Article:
The first two examples consider stationary cracks, and the quantities calculated are compared with XFEM studies [30, 31]. These examples consider highly nonlinear effects evident from the crack tip blunting observed in the results. All the other examples involve complex crack propagation through the structure.

Crack tip blunting

Consider a single edge notched specimen with dimensions 2 mm \(\times \) 6 mm. The crack occupies half-width as shown in Fig. 6a. The top surface is subjected to a fixed displacement of 4 mm. All these details are taken from [30]. The strain energy function of the material is given by,
$$\begin{aligned} \Psi _{\mathrm {NH}}=\frac{\mu ^s}{2}\left( \mathrm {tr}\ \mathbf C -3\right) \end{aligned}$$
(15)
The Lame parameters are set such that \(\mu ^s=0.4225\) MPa and the equivalent Poisson ratio in the linear regime \(\nu =0.49\).
Fig. 6

Crack tip blunting. a Geometry. All dimensions are in mm. b Deformed configuration. c Plot of vertical displacement of crack surface nodes against their horizontal position in reference state. XFEM results for comparison are taken from [30]

Fig. 7

Computation of J-integral: a Variation with respect to \(\lambda \). b Domain independency

Fig. 8

Single edge crack plate under mixed mode loading: a Geometry, material parameters and loading conditions; all dimensions are in mm. b Contours of displacement in vertical direction. c Crack tip trajectory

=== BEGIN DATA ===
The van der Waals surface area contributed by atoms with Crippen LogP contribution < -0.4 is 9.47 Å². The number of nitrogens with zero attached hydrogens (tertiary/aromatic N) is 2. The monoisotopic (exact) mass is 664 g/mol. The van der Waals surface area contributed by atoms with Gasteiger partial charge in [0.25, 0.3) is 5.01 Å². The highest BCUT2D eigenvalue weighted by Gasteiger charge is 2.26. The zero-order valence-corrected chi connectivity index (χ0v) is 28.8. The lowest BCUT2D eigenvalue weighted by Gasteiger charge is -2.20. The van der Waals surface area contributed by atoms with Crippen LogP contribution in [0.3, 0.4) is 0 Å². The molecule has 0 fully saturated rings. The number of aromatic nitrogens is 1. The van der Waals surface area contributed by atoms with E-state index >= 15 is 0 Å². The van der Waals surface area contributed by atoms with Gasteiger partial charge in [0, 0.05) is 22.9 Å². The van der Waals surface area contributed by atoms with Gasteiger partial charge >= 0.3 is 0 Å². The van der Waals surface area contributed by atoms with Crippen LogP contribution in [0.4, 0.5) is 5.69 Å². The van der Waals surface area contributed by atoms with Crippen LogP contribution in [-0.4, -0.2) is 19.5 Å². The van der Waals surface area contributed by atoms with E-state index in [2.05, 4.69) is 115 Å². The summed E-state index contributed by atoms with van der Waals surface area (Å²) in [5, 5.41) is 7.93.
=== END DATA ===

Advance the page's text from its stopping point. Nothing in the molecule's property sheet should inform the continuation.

When the material deforms, the crack surfaces move apart, and the initially sharp crack will blunt significantly due to the material nonlinearity. The deformed configuration of the structure is shown in Fig. 6b. The vertical displacement of crack surface nodes are plotted against their horizontal position in the reference state in Fig. 6c; for comparison, XFEM simulation results are taken from [30]. It is directly evident that the results obtained from our simulations are matching well with the reported results. Moreover, the simulations using coarse and fine mesh yield identical values, which shows that the reported results are converged with mesh density. The coarse and fine mesh contain 1200 and 4800 uniform Cartesian elements respectively. It is to be mentioned that the XFEM study [30] was focused on incompressible materials, and the present results closely resembles the incompressible condition by taking \(\nu =0.49\).

J-integral computation

J-integral is a crucial parameter in our work because both the crack propagation and crack kinking criterion are entirely based on this single parameter. In order to study the accuracy of J-integral evaluation, we consider an edge crack specimen under simple extension. A 2 mm \(\times \) 2 mm plate with \(\mu ^s=0.4425\,\hbox {MPa}\) and the equivalent Poisson ratio in the linear regime \(\nu =0.49\) is taken, and the crack occupies half-width of the specimen. The strain energy function and boundary conditions are same as that of the previous example. These details are taken from an XFEM study [31], which reports the value of J-integral for large stretch ratios (\(\lambda \)). \(\lambda \) is defined as the ratio of deformed length to the original length. We intentionally chose [31] as the reference for our validation because comparing J-integral values at high \(\lambda \) could be challenging.